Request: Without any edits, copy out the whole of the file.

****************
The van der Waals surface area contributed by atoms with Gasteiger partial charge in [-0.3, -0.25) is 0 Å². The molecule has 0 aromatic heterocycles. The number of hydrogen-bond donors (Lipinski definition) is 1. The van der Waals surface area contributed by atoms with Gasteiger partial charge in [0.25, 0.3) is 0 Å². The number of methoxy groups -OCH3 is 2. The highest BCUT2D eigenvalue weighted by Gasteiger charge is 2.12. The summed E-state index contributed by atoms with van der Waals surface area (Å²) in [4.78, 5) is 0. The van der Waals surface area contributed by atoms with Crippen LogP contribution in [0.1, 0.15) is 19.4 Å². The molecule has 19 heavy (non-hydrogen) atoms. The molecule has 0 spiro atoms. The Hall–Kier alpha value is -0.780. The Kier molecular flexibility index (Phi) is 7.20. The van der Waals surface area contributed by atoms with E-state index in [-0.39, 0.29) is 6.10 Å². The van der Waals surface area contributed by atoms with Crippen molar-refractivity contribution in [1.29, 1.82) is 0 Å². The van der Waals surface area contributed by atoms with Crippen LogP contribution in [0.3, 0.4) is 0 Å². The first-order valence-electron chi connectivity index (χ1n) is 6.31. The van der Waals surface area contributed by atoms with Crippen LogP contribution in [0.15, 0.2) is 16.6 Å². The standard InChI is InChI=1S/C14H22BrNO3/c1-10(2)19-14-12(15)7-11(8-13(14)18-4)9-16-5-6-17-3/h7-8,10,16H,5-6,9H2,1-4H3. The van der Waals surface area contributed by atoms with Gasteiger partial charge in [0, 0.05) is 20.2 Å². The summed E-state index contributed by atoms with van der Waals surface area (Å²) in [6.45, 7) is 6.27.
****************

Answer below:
The van der Waals surface area contributed by atoms with Gasteiger partial charge in [-0.3, -0.25) is 0 Å². The molecule has 0 aromatic heterocycles. The number of hydrogen-bond donors (Lipinski definition) is 1. The van der Waals surface area contributed by atoms with Gasteiger partial charge in [0.25, 0.3) is 0 Å². The number of methoxy groups -OCH3 is 2. The highest BCUT2D eigenvalue weighted by Gasteiger charge is 2.12. The summed E-state index contributed by atoms with van der Waals surface area (Å²) in [4.78, 5) is 0. The van der Waals surface area contributed by atoms with Crippen LogP contribution in [0.1, 0.15) is 19.4 Å². The molecule has 19 heavy (non-hydrogen) atoms. The molecule has 0 spiro atoms. The Hall–Kier alpha value is -0.780. The Kier molecular flexibility index (Phi) is 7.20. The van der Waals surface area contributed by atoms with E-state index in [-0.39, 0.29) is 6.10 Å². The van der Waals surface area contributed by atoms with Crippen molar-refractivity contribution in [1.29, 1.82) is 0 Å². The van der Waals surface area contributed by atoms with Crippen LogP contribution in [0.3, 0.4) is 0 Å². The first-order valence-electron chi connectivity index (χ1n) is 6.31. The van der Waals surface area contributed by atoms with Crippen LogP contribution in [0.15, 0.2) is 16.6 Å². The standard InChI is InChI=1S/C14H22BrNO3/c1-10(2)19-14-12(15)7-11(8-13(14)18-4)9-16-5-6-17-3/h7-8,10,16H,5-6,9H2,1-4H3. The van der Waals surface area contributed by atoms with Gasteiger partial charge in [0, 0.05) is 20.2 Å². The summed E-state index contributed by atoms with van der Waals surface area (Å²) in [6.45, 7) is 6.27.